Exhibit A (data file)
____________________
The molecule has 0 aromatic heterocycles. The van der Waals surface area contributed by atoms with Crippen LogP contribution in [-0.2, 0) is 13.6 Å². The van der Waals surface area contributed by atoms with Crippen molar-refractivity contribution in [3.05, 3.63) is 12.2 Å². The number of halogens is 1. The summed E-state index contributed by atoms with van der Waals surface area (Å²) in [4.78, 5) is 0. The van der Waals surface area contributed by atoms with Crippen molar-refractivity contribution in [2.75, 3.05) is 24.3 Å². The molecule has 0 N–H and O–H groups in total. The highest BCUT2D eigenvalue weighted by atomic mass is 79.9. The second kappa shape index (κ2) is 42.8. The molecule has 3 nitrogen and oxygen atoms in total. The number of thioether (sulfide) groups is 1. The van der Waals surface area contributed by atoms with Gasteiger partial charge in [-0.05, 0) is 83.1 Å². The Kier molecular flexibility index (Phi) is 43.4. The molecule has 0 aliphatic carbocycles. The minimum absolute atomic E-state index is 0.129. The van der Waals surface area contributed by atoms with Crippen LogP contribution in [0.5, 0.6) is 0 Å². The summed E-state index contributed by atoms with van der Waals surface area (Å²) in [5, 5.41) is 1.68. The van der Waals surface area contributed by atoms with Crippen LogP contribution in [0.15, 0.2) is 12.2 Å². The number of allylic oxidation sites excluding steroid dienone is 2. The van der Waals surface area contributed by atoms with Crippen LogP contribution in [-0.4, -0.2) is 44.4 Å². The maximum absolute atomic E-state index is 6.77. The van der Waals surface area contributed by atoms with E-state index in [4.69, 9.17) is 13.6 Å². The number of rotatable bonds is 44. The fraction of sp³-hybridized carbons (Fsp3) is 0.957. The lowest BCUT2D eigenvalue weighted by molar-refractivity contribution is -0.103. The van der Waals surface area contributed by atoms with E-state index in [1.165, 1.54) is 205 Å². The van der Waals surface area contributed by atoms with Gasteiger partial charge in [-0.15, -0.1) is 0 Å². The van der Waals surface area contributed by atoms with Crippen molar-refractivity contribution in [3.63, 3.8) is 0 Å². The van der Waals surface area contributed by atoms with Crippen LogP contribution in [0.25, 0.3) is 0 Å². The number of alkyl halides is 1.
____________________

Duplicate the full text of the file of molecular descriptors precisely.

The molecule has 0 aromatic heterocycles. The van der Waals surface area contributed by atoms with Crippen LogP contribution in [-0.2, 0) is 13.6 Å². The van der Waals surface area contributed by atoms with Crippen molar-refractivity contribution in [3.05, 3.63) is 12.2 Å². The number of halogens is 1. The summed E-state index contributed by atoms with van der Waals surface area (Å²) in [4.78, 5) is 0. The van der Waals surface area contributed by atoms with Crippen molar-refractivity contribution in [2.75, 3.05) is 24.3 Å². The molecule has 0 N–H and O–H groups in total. The highest BCUT2D eigenvalue weighted by atomic mass is 79.9. The second kappa shape index (κ2) is 42.8. The molecule has 3 nitrogen and oxygen atoms in total. The number of thioether (sulfide) groups is 1. The van der Waals surface area contributed by atoms with Gasteiger partial charge in [-0.05, 0) is 83.1 Å². The Kier molecular flexibility index (Phi) is 43.4. The molecule has 0 aliphatic carbocycles. The minimum absolute atomic E-state index is 0.129. The van der Waals surface area contributed by atoms with Crippen LogP contribution in [0.5, 0.6) is 0 Å². The summed E-state index contributed by atoms with van der Waals surface area (Å²) in [5, 5.41) is 1.68. The van der Waals surface area contributed by atoms with Crippen LogP contribution in [0.15, 0.2) is 12.2 Å². The number of allylic oxidation sites excluding steroid dienone is 2. The van der Waals surface area contributed by atoms with Crippen LogP contribution in [-0.4, -0.2) is 44.4 Å². The maximum absolute atomic E-state index is 6.77. The van der Waals surface area contributed by atoms with E-state index in [4.69, 9.17) is 13.6 Å². The number of rotatable bonds is 44. The fraction of sp³-hybridized carbons (Fsp3) is 0.957. The lowest BCUT2D eigenvalue weighted by molar-refractivity contribution is -0.103. The van der Waals surface area contributed by atoms with E-state index in [1.165, 1.54) is 205 Å². The van der Waals surface area contributed by atoms with Gasteiger partial charge in [-0.15, -0.1) is 0 Å². The van der Waals surface area contributed by atoms with Crippen molar-refractivity contribution in [3.63, 3.8) is 0 Å². The van der Waals surface area contributed by atoms with Crippen LogP contribution in [0.25, 0.3) is 0 Å². The number of alkyl halides is 1.